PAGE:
PPARs and Metabolic SyndromeView this Special Issue
PPARs and Metabolic Syndrome
Peroxisome proliferator-activated receptors (PPARs) exert versatile biological effects, notably in energy metabolism. During the last two decades, numerous studies have demonstrated that PPARs act as pivotal regulators of metabolic syndrome, a series of disorders in energy utilization and storage that are implicated with type 2 diabetes, diabetic nephropathy, and cardiovascular diseases, to mention a few. PPARα and PPARγ are the molecular targets of a number of marketed drugs for the treatment of these diseases, and accumulating evidence suggested PPARβ/δ as a potential therapeutic drug target as well. Although energy metabolism and metabolic syndrome are the most intensively studied domain of PPARs, it has not been addressed specifically in any issue of PPAR Research ever since its launch. Here, we gathered 3 reviews and 5 research articles that encompass metabolic syndrome and its complications.
M. Aprile et al. tackled the subject of PPARγ and human adipogenesis in their research article. Rather than focusing on canonical PPARγ transcripts, authors largely emphasized on the critical contribution of PPARγ dominant negative isoforms to adipogenesis and their implied potential role in pathological conditions. In addition, a novel of PPARγ dominant negative transcript, γ1ORF4, was first identified in this study. In regard to nonalcoholic fatty liver diseases, the hepatic expression of the metabolic syndrome, M. Sharif et al. conducted a thorough analysis of previously published data about the steatogenic role of PPARγ and summarized two probable PPARγ ligand-dependent toxicological modes of action: (i) activation of PPARγ in hepatocytes and (ii) inhibition in adipocytes.
Two papers, one review and a research article, by Z. Jia and Y. Sun et al., appraised the role of PPARγ in diabetic nephropathy (DN). Their comprehensive review summarized the limitations of traditional PPARγ agonists, addressed the advantages of newly developed PPARγ agonists, and rendered new insights into the therapeutic potential of PPARγ agonists in the treatment of DN, while the research article suggested that a combination of PPARγ agonists with COX-2/PGE2 inhibitors may be an alternative way of dealing with DN. In another research article, J. Jin et al. analyzed the correlation between PPAR gene polymorphisms and pediatric primary nephrotic syndrome (PNS) by comparing children with PNS against healthy subjects. They found that PPARγ (Pro12Ala) and PGC-1α (Gly482Ser) polymorphisms are associated with abnormal insulin and triglyceride metabolism in pediatric PNS patients, suggesting that these polymorphisms may be relevant to the prognosis of this chronic disease.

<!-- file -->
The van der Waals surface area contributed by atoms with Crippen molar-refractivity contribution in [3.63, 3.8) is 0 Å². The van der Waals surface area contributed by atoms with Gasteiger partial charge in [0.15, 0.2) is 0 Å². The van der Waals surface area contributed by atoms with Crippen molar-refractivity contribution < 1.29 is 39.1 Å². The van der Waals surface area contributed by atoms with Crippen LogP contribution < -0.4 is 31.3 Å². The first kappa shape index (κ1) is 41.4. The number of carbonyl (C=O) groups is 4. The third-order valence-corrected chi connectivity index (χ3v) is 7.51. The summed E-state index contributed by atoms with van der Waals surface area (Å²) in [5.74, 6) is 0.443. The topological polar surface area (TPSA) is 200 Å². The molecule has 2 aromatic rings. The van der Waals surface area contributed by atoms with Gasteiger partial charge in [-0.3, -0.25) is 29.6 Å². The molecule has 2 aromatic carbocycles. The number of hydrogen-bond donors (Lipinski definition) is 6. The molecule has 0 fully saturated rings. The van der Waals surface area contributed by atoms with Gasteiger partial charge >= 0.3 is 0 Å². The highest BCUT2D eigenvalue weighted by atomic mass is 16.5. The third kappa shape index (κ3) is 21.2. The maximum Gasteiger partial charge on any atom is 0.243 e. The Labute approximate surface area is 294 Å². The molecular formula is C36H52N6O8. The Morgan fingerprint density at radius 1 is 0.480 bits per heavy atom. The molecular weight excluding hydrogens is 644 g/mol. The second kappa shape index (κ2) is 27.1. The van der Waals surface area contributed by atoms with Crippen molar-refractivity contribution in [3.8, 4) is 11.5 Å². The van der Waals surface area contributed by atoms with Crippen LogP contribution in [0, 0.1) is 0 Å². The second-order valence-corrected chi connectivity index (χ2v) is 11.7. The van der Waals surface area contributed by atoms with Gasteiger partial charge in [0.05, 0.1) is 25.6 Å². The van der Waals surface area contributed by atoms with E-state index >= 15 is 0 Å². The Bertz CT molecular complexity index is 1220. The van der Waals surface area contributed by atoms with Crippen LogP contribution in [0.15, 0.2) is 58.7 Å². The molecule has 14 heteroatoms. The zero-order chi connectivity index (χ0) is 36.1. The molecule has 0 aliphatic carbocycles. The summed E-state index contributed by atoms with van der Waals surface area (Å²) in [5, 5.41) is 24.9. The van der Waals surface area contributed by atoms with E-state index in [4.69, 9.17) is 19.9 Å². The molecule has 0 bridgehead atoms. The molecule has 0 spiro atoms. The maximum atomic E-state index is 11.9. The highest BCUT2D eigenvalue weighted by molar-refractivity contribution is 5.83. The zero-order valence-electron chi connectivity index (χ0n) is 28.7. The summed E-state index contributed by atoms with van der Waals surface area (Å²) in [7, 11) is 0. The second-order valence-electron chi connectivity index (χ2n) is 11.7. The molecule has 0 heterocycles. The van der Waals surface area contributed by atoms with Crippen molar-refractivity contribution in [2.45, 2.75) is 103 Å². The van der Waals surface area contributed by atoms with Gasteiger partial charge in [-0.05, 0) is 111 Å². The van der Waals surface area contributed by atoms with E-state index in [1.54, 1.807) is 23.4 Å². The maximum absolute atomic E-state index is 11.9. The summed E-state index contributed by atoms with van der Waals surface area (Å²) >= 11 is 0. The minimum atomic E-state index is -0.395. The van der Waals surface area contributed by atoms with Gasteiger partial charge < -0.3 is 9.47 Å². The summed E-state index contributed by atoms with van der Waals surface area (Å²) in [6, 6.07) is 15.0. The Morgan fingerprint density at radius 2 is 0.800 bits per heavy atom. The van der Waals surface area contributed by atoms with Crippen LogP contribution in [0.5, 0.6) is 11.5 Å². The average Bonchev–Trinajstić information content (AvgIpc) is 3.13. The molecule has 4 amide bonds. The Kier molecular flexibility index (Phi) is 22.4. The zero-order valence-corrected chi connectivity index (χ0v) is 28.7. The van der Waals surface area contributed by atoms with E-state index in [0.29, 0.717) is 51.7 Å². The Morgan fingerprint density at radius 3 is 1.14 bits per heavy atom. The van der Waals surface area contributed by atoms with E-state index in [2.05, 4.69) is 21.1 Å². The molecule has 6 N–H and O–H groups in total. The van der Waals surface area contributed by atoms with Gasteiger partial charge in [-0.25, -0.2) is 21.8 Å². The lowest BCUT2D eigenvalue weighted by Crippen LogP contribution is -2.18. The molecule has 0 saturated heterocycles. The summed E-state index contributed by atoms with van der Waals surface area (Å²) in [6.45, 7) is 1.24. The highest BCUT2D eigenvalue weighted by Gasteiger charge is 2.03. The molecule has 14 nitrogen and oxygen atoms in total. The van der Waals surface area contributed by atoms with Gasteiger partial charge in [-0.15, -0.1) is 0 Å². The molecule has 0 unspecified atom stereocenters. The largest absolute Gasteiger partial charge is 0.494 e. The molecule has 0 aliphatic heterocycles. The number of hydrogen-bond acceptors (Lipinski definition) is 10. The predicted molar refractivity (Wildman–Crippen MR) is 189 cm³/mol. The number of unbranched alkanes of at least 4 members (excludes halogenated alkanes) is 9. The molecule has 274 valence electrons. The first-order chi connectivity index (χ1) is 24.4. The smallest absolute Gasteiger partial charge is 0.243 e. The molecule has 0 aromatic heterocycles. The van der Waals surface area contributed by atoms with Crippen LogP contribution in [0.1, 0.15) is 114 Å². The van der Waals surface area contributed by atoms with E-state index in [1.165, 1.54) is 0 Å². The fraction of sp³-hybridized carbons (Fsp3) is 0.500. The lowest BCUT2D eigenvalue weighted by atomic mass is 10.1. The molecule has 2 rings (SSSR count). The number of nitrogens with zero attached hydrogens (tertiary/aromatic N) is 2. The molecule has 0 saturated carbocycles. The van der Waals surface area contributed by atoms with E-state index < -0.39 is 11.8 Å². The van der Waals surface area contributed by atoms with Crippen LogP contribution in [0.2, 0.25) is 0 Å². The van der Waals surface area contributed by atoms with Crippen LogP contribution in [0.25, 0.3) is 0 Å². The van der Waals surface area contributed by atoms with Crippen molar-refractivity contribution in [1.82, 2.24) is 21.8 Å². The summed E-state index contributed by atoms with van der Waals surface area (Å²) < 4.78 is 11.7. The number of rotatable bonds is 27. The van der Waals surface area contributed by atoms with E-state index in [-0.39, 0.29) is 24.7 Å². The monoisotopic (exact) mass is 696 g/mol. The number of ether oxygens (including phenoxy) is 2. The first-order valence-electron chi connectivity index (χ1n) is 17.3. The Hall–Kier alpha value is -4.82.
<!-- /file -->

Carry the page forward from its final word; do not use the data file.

The knowledge of the role of PPARα in metabolic disorder-associated cardiovascular diseases was well recognized in this special issue. Z. Jia et al.’s research article asserted the involvement of HMGB1 (high mobility group box 1) in the protective effect of PPARα in cardiac hypertrophy and provided a novel approach to study the pathogenesis of cardiac hypertrophy. Although most studies showed that PPARα activation confers protection against atherogenesis, the intriguing possibility that PPARα might foster atherogenesis is also considered. In this current issue, M. Vechoropoulos et al. found that PPARα mediates the proatherogenic effect of chronic nitric oxide synthesis inhibition and this effect is independent of blood pressure and serum lipids alterations. These data further shaped the view that the role of PPARα in atherosclerosis needs to be reevaluated.
Lastly, in the review article “PPARs Integrate the Mammalian Clock and Energy Metabolism,” we collected recent findings about the role of PPARs in biological clocks. This brand new function of PPARs bridges energy metabolism with circadian rhythm whose relationship has been known for long time, but not well understood. We summarized the circadian function of three PPAR subtypes one by one and concluded that the abnormality of PPARs and circadian rhythm could impinge on each other and thus leads to metabolic disorders. Further investigation of PPARs in this field will give us a new perspective on the therapeutic advances in the treatment of metabolic ailments.
In conclusion, this special issue is packed with intriguing novel breakthroughs and insights into PPARs and metabolic syndrome. We hope that these advances will generate more interest from the scientific community in better understanding of the role of PPARs in metabolic syndrome and associated complications.